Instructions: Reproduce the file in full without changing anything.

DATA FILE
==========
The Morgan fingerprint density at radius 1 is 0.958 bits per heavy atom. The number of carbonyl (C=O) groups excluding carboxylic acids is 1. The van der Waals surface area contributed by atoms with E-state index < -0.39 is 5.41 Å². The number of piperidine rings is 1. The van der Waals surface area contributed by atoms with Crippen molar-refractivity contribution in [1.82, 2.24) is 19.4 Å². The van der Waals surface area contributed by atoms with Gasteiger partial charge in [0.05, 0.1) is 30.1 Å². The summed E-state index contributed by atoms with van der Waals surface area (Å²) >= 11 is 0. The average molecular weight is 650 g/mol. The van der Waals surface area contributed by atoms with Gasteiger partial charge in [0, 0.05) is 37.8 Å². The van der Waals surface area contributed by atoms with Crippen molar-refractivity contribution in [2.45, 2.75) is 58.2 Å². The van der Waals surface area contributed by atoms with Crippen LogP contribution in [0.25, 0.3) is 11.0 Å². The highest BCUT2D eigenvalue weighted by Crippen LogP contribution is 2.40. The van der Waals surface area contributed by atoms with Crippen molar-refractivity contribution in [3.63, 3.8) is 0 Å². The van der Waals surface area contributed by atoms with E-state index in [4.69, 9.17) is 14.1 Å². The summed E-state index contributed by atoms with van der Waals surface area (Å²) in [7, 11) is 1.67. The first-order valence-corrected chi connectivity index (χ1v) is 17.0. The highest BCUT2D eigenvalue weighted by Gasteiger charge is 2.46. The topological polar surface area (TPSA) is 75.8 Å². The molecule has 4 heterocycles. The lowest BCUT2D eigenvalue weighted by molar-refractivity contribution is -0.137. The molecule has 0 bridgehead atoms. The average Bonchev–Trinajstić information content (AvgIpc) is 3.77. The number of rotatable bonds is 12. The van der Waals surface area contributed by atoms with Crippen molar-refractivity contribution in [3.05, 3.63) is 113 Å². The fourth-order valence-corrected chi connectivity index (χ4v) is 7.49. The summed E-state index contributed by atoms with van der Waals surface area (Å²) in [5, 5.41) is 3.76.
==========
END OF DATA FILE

The Morgan fingerprint density at radius 1 is 0.958 bits per heavy atom. The number of carbonyl (C=O) groups excluding carboxylic acids is 1. The van der Waals surface area contributed by atoms with E-state index < -0.39 is 5.41 Å². The number of piperidine rings is 1. The van der Waals surface area contributed by atoms with Crippen molar-refractivity contribution in [1.82, 2.24) is 19.4 Å². The van der Waals surface area contributed by atoms with Gasteiger partial charge in [0.05, 0.1) is 30.1 Å². The summed E-state index contributed by atoms with van der Waals surface area (Å²) >= 11 is 0. The average molecular weight is 650 g/mol. The van der Waals surface area contributed by atoms with Gasteiger partial charge in [0, 0.05) is 37.8 Å². The van der Waals surface area contributed by atoms with Crippen molar-refractivity contribution in [2.45, 2.75) is 58.2 Å². The van der Waals surface area contributed by atoms with Crippen LogP contribution in [0.25, 0.3) is 11.0 Å². The highest BCUT2D eigenvalue weighted by Crippen LogP contribution is 2.40. The van der Waals surface area contributed by atoms with Crippen molar-refractivity contribution in [3.63, 3.8) is 0 Å². The van der Waals surface area contributed by atoms with E-state index in [4.69, 9.17) is 14.1 Å². The summed E-state index contributed by atoms with van der Waals surface area (Å²) in [7, 11) is 1.67. The first-order valence-corrected chi connectivity index (χ1v) is 17.0. The highest BCUT2D eigenvalue weighted by Gasteiger charge is 2.46. The topological polar surface area (TPSA) is 75.8 Å². The molecule has 4 heterocycles. The lowest BCUT2D eigenvalue weighted by molar-refractivity contribution is -0.137. The molecule has 0 bridgehead atoms. The average Bonchev–Trinajstić information content (AvgIpc) is 3.77. The number of rotatable bonds is 12. The van der Waals surface area contributed by atoms with Crippen molar-refractivity contribution in [3.05, 3.63) is 113 Å². The fourth-order valence-corrected chi connectivity index (χ4v) is 7.49. The summed E-state index contributed by atoms with van der Waals surface area (Å²) in [5, 5.41) is 3.76.